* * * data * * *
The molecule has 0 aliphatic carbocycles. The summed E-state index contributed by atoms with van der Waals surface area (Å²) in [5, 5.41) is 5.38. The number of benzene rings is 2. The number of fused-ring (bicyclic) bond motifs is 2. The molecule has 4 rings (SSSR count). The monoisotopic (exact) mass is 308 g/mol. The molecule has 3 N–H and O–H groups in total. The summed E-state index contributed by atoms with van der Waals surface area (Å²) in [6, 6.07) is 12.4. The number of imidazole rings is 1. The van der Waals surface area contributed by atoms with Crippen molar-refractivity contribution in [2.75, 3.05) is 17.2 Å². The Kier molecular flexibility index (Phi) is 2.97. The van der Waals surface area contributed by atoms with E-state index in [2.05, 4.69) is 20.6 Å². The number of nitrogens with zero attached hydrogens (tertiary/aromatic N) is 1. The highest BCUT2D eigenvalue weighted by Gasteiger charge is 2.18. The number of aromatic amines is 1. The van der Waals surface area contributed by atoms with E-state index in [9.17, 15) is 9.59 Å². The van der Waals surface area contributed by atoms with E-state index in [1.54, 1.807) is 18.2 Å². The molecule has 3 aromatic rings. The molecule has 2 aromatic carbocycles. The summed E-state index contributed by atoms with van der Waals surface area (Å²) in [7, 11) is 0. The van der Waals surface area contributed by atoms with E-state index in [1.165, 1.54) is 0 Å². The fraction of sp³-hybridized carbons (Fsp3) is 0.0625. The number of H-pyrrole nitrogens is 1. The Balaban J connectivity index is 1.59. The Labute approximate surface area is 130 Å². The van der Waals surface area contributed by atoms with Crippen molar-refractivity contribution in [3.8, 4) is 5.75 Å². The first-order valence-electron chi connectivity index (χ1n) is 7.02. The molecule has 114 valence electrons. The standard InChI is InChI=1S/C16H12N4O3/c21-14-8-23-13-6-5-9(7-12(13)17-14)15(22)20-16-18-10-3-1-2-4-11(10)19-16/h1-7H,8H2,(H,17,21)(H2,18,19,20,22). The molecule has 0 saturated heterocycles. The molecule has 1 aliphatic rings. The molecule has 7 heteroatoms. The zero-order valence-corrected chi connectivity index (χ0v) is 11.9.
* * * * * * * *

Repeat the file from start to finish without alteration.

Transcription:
The molecule has 0 aliphatic carbocycles. The summed E-state index contributed by atoms with van der Waals surface area (Å²) in [5, 5.41) is 5.38. The number of benzene rings is 2. The number of fused-ring (bicyclic) bond motifs is 2. The molecule has 4 rings (SSSR count). The monoisotopic (exact) mass is 308 g/mol. The molecule has 3 N–H and O–H groups in total. The summed E-state index contributed by atoms with van der Waals surface area (Å²) in [6, 6.07) is 12.4. The number of imidazole rings is 1. The van der Waals surface area contributed by atoms with Crippen molar-refractivity contribution in [2.75, 3.05) is 17.2 Å². The Kier molecular flexibility index (Phi) is 2.97. The van der Waals surface area contributed by atoms with E-state index in [2.05, 4.69) is 20.6 Å². The number of nitrogens with zero attached hydrogens (tertiary/aromatic N) is 1. The highest BCUT2D eigenvalue weighted by Gasteiger charge is 2.18. The number of aromatic amines is 1. The van der Waals surface area contributed by atoms with E-state index in [9.17, 15) is 9.59 Å². The van der Waals surface area contributed by atoms with E-state index in [1.54, 1.807) is 18.2 Å². The molecule has 3 aromatic rings. The molecule has 2 aromatic carbocycles. The summed E-state index contributed by atoms with van der Waals surface area (Å²) in [7, 11) is 0. The van der Waals surface area contributed by atoms with E-state index in [1.165, 1.54) is 0 Å². The fraction of sp³-hybridized carbons (Fsp3) is 0.0625. The number of H-pyrrole nitrogens is 1. The Balaban J connectivity index is 1.59. The Labute approximate surface area is 130 Å². The van der Waals surface area contributed by atoms with Crippen molar-refractivity contribution in [3.8, 4) is 5.75 Å². The first-order valence-electron chi connectivity index (χ1n) is 7.02. The molecule has 114 valence electrons. The standard InChI is InChI=1S/C16H12N4O3/c21-14-8-23-13-6-5-9(7-12(13)17-14)15(22)20-16-18-10-3-1-2-4-11(10)19-16/h1-7H,8H2,(H,17,21)(H2,18,19,20,22). The molecule has 0 saturated heterocycles. The molecule has 1 aliphatic rings. The molecule has 7 heteroatoms. The zero-order valence-corrected chi connectivity index (χ0v) is 11.9.